Joanne Borders didn't have time to accomplish much on York City Council, having served for less than a year.
But the 67-year-old left an indelible mark on the community long before she took office, fighting to improve the lives of her neighbors and inspiring others to do the same.
Borders died Monday night after a long battle with cancer.
The council now has a month to appoint someone to Borders' seat until next year's election. And it just so happens there's a corps of community activists out there, some mentored by Borders herself.
The recipient of the 2009 York Humanitarian Award felt everyone was able to contribute something to the community.
"I know that we can't do everything, but we all can do something," Borders said during her acceptance speech.
She, actually, did quite a lot for York.
Borders was a founding member of the York chapter of the National Coalition of 100 Black Women, and was involved with the South George Street Community Partnership, the Atkins House of York, Crispus Attucks' Girls Achieving Pure Potential program, the National Leadership Corps and the Salem Square Neighborhood Association.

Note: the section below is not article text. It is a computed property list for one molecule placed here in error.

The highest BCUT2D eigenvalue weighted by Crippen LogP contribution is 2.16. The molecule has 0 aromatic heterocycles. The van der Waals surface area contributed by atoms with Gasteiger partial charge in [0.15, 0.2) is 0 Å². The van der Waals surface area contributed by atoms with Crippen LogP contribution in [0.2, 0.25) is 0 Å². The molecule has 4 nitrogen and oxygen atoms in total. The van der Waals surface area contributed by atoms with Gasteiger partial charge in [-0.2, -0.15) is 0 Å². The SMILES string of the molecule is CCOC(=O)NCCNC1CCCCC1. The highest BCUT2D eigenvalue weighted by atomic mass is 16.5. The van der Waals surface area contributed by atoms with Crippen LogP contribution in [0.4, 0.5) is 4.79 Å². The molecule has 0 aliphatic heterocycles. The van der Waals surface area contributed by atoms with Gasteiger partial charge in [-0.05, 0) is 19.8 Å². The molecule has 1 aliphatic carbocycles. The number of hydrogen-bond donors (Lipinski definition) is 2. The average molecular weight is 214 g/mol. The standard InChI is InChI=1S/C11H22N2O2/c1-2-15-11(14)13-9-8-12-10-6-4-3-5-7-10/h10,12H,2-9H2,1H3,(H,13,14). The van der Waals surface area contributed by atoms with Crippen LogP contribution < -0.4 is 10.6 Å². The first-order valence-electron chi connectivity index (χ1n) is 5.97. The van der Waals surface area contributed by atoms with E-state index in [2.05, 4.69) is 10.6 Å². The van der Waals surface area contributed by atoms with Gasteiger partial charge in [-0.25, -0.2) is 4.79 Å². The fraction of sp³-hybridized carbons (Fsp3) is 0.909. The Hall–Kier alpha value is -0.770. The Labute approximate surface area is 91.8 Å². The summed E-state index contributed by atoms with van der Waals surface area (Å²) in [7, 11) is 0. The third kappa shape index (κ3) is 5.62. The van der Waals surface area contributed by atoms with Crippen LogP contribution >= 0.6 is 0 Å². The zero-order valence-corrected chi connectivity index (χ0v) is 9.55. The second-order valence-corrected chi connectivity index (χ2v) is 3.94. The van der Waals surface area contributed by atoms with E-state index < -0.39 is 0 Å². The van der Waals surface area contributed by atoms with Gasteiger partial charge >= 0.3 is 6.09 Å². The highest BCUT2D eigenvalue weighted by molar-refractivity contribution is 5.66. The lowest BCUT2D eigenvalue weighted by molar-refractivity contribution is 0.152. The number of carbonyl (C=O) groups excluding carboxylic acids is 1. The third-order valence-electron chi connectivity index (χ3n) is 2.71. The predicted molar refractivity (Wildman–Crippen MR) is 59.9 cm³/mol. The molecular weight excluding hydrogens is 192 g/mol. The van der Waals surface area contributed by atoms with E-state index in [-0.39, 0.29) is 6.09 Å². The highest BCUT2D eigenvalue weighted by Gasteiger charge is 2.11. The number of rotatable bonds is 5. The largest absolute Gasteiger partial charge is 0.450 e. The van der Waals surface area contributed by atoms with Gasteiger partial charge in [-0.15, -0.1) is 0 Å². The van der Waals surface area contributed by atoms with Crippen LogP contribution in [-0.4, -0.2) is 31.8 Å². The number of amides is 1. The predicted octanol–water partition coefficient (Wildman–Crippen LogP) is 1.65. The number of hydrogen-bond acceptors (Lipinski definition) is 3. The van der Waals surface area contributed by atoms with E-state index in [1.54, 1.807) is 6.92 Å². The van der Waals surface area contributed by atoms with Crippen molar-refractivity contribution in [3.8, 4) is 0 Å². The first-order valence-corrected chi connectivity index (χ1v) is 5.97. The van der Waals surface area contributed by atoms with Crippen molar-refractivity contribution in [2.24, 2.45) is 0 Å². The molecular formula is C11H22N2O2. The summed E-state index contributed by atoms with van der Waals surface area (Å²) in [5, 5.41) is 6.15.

She also served as a community organizer with the York City Police Department, launching the Stand Up For Your Community meetings last year in response to a rash of street violence.
As news of her passing spread Monday night, her influence became clear: Condolences poured in from a Who's Who list of community activists and leaders, many who credited Borders for their work.
Borders "taught me grassroots efforts make a difference, to take ownership and pride in your community, that everyone can do something, how to be a community builder and mobilizer," wrote Stephanie Seaton, executive director of the city's Human Relations Commission.
"She let me know that your disability is an ability because you can pick up the phone and call people and make a difference," said community activist Noreen Dorsey-Freeland. "She taught me everything that I know."
Perhaps it will be someone like these women who fills Borders' seat for the next year. But whoever is chosen, that person shouldn't think of themselves as a replacement.
"Someone can do her job," said Kim Hibner, a retired York City police officer who worked with Borders on Dollars for Scholars, "but no one can ever replace her."